I was perusing WordPress when I came across a blog post titled Deadbeat Dads: Give ‘Em A Break. The title intrigued me for fairly obvious reasons. Given the most recent bouts with Tanya, I was interested to hear another perspective.
The author’s husband, decided not to be involved in the newborns life.
Yes. That man did the unthinkable…well no, he did not. Yes, according the post, the husband does not have a relationship with his daughter but no, the thought is not unthinkable. I think MANY fathers feel this way but few go through with it. I think the main reason that this course of action has not taken hold is fear of the “deadbeat dad” label. Due to the very loose definition of being a deadbeat dad, I would not be surprised if more fathers make the same decision in the future.
Any infraction can land you on that list no matter how minor or how principled the reason. If a father decides that he is not going to pick up his son from a sporting practice, or his daughter from a cheerleading practice, he can be immediately labeled as a deadbeat dad. The label is applied and advertised so quickly that no one stops to ask why said father made that decision. It is assumed that said father doesn’t do because he does not want to. I submit that the reason may be because the father was not consulted nor did he agree with the decision to have their child in a particular extracurricular activity in the first place. Why does that matter? So glad you asked.
Any child sport requires time, money, and energy for the parent. Let’s assume that the money being used to pay for the sport is paid for from child support. The child still has to be taken to and picked up from practices and games. You can bet your bottom dollar that the custodial parent will not want to continue to drop off, pick up, attend all, and bring snacks on their child’s designated snack day for each game the entire season. She will want to shoulder that burden. Here is the problem. If you make a solitary decision regarding a shared child, you can not therefore expect nor require the other parents involvement. Being a custodial parent does not give one authority to be a dictator to the other parent involved.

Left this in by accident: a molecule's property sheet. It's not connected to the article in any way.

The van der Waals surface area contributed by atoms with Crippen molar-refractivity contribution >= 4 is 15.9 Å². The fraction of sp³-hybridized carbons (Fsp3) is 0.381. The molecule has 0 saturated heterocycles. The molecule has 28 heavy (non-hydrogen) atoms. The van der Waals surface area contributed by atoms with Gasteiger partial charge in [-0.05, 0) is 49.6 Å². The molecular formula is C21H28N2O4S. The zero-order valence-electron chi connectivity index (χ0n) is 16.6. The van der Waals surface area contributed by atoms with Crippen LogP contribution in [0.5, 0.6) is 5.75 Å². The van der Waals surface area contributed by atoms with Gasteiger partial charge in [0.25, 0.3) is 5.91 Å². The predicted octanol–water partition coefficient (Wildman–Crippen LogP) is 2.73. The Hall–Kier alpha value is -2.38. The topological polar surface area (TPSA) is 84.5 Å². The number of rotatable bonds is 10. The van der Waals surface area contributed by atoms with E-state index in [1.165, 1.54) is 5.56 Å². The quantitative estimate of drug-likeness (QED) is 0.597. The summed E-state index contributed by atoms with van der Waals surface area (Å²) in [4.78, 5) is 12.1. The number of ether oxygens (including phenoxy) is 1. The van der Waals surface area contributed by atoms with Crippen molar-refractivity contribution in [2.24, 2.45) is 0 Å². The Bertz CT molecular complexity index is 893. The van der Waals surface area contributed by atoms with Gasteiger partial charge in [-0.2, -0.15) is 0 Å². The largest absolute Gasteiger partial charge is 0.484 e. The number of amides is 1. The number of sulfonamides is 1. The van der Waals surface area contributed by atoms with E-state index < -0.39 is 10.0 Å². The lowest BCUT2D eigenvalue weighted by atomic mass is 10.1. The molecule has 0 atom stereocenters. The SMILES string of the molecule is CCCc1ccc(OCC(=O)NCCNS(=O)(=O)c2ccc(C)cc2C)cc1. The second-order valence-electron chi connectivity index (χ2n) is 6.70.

I can guarantee you that that parent will be labeled a deadbeat for that single reason alone.
That one common example being said, just think about all of the other conflicts that come up in a shared child relationship?
Mother – Pick up the child at 5. Father- I can’t get there until 5:30. Mother- Well you need to figure it out because I need to leave at 5. Father – The best I can do is 5:30. Mother – Figure it out.
Father – I want to take the child to see the Christmas lights. Mother – He doesn’t like lights. I tried to take him yesterday and he cried the whole time. Father – I want to take him tomorrow. Mother – No. I told you he doesn’t like them.
Father – I am getting her an Easy Bake Oven for Christmas. Mother – No, that is what I am getting her. You get her something else.
Compound that by YEARS and I can see why a father would rather not begin a relationship.
It is an uphill battle. Try to build a relationship with a child that is being told twisted truths or blatant untruths from a parent that loves them to pieces which happens to be the one they are with 90% of the time. The visits with the other parent has strained drop offs and pick ups. The visitation may or may not be regular. As a parent, who wants their child to go through all of that? I can easily see why you would rather walk away. Of course the decision is hurtful for the parent and you can bet that the child will be greatly effected as well. It comes down to which is worse. Neither road is ideal. Both are hard and have negative consequences for ALL persons involved but I can see how it happens. In cases like these, the decision is not made because the father does not love, but because the father loves so much.